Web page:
She also criticized a lack of enforcement or consequences for counties that don't follow the rules.
Deputy Secretary for Elections Mark Wlaschin acknowledged in an interview earlier this month that there is no enforcement mechanism outlined in the regulations.
He said his office has considered "a number of contingencies" for noncompliance. Part of ensuring compliance falls on the secretary of state's office, he said, and part of that role falls on county clerks.
Hand counting supporters have described the old-fashioned method as a way to address distrust in elections, especially unproven claims that voting machines are prone to hacking and are untrustworthy. Experts have said hand counting is far more time consuming and exposes the process to more errors.
Wlaschin has said the new rules will help counties that decide to switch to hand-counting systems, preventing clerks from drawing up rules from scratch. The regulations will also create a uniform structure so the state can ensure the counting is valid in the counties that decide to only use hand counting, of which there are currently none.
But questions remain about the implementation of the regulations and how they will unfold in counties that vary in population, size and differing political leanings.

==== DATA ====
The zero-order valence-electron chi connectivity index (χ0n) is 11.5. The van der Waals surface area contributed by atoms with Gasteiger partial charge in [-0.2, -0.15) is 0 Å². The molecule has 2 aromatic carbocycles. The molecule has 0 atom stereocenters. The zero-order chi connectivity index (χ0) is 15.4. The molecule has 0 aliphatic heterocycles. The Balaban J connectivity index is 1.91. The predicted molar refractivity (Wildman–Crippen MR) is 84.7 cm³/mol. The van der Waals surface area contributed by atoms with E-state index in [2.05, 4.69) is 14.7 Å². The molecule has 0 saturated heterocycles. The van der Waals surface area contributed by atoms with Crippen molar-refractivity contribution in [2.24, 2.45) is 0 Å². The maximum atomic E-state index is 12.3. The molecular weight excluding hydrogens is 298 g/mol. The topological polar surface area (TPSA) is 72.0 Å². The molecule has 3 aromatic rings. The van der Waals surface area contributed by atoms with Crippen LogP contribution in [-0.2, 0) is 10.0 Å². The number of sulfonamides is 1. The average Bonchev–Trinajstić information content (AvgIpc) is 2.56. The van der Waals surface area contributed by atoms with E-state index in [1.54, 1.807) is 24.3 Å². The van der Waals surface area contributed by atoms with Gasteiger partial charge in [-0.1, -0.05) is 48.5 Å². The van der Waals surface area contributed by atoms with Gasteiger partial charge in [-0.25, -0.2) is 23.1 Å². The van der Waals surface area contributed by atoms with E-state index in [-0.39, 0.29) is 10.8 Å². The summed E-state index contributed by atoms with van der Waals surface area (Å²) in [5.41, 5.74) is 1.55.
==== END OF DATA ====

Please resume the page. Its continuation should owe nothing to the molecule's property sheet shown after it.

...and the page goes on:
Humboldt County Clerk Tami Rae Spero said in an interview it would be difficult to follow the guidelines that require finding bipartisan vote counters and the physical space that will be needed for observation of the hand counts.
At a hearing earlier this month, Wlaschin asked Kampf if Nye County planned to eventually phase out the parallel tabulation process, leading to an all-hand count.
Kampf responded: "I hope we can prove to you and to those who are doubting and have significant doubts that it can work, that you'd make that decision at that point in time."
Some Nevada state lawmakers will discuss next week whether to rein in efforts by rural counties to count votes by hand.
Up for discussion
At an interim legislation session Monday for the committee on legislative operations and elections, lawmakers are scheduled to deliberate whether to draft a bill requiring counties that discontinue using voting machines to return state funds given to them for the machines.
The bill would not be voted on until at least February, when Nevada's next legislative session begins.
The hearing for the hand-counting regulations on Friday came as several Nevada Republicans in key races have repeatedly questioned the results of the 2020 election without evidence.
Senate candidate Adam Laxalt led former President Donald Trump's campaign in Nevada and filed paperwork in an attempt to overturn the state's 2020 result.
Republican secretary of state candidate Jim Marchant has made election distrust central to his platform and has repeatedly denied the results of the 2020 election.
In February, he told voters that "your vote hasn't counted in decades."
He also worked with Kampf to design the hand-counting plan in Nye County and hopes to spread it across the country.